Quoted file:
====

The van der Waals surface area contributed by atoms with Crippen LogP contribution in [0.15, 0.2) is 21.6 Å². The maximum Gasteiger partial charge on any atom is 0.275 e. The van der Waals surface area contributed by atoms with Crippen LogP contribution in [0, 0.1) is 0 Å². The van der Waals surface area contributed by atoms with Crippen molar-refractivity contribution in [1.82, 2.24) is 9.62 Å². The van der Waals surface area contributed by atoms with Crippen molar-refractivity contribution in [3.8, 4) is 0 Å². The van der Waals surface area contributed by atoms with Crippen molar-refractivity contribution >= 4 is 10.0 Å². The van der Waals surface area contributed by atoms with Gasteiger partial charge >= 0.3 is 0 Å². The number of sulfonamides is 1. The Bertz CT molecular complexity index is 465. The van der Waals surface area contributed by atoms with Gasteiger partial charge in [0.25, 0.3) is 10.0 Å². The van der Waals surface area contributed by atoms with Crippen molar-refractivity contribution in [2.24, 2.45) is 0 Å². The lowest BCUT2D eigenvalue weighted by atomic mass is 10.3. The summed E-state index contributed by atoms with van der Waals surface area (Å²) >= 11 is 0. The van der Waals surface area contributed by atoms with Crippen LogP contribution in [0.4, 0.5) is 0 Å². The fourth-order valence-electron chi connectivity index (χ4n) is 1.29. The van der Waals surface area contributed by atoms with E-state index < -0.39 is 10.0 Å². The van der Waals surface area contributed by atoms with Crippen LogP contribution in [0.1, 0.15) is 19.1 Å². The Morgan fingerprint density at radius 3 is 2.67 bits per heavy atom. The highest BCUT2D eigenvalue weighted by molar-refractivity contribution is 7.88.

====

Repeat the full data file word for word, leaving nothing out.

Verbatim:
The van der Waals surface area contributed by atoms with Crippen LogP contribution in [0.15, 0.2) is 21.6 Å². The maximum Gasteiger partial charge on any atom is 0.275 e. The van der Waals surface area contributed by atoms with Crippen LogP contribution in [0, 0.1) is 0 Å². The van der Waals surface area contributed by atoms with Crippen molar-refractivity contribution in [1.82, 2.24) is 9.62 Å². The van der Waals surface area contributed by atoms with Crippen molar-refractivity contribution in [3.8, 4) is 0 Å². The van der Waals surface area contributed by atoms with Crippen molar-refractivity contribution >= 4 is 10.0 Å². The van der Waals surface area contributed by atoms with Gasteiger partial charge >= 0.3 is 0 Å². The number of sulfonamides is 1. The Bertz CT molecular complexity index is 465. The van der Waals surface area contributed by atoms with Gasteiger partial charge in [0.25, 0.3) is 10.0 Å². The van der Waals surface area contributed by atoms with Crippen molar-refractivity contribution in [2.24, 2.45) is 0 Å². The lowest BCUT2D eigenvalue weighted by atomic mass is 10.3. The summed E-state index contributed by atoms with van der Waals surface area (Å²) >= 11 is 0. The van der Waals surface area contributed by atoms with Crippen LogP contribution in [0.4, 0.5) is 0 Å². The fourth-order valence-electron chi connectivity index (χ4n) is 1.29. The van der Waals surface area contributed by atoms with E-state index < -0.39 is 10.0 Å². The van der Waals surface area contributed by atoms with Crippen LogP contribution in [0.1, 0.15) is 19.1 Å². The Morgan fingerprint density at radius 3 is 2.67 bits per heavy atom. The highest BCUT2D eigenvalue weighted by molar-refractivity contribution is 7.88.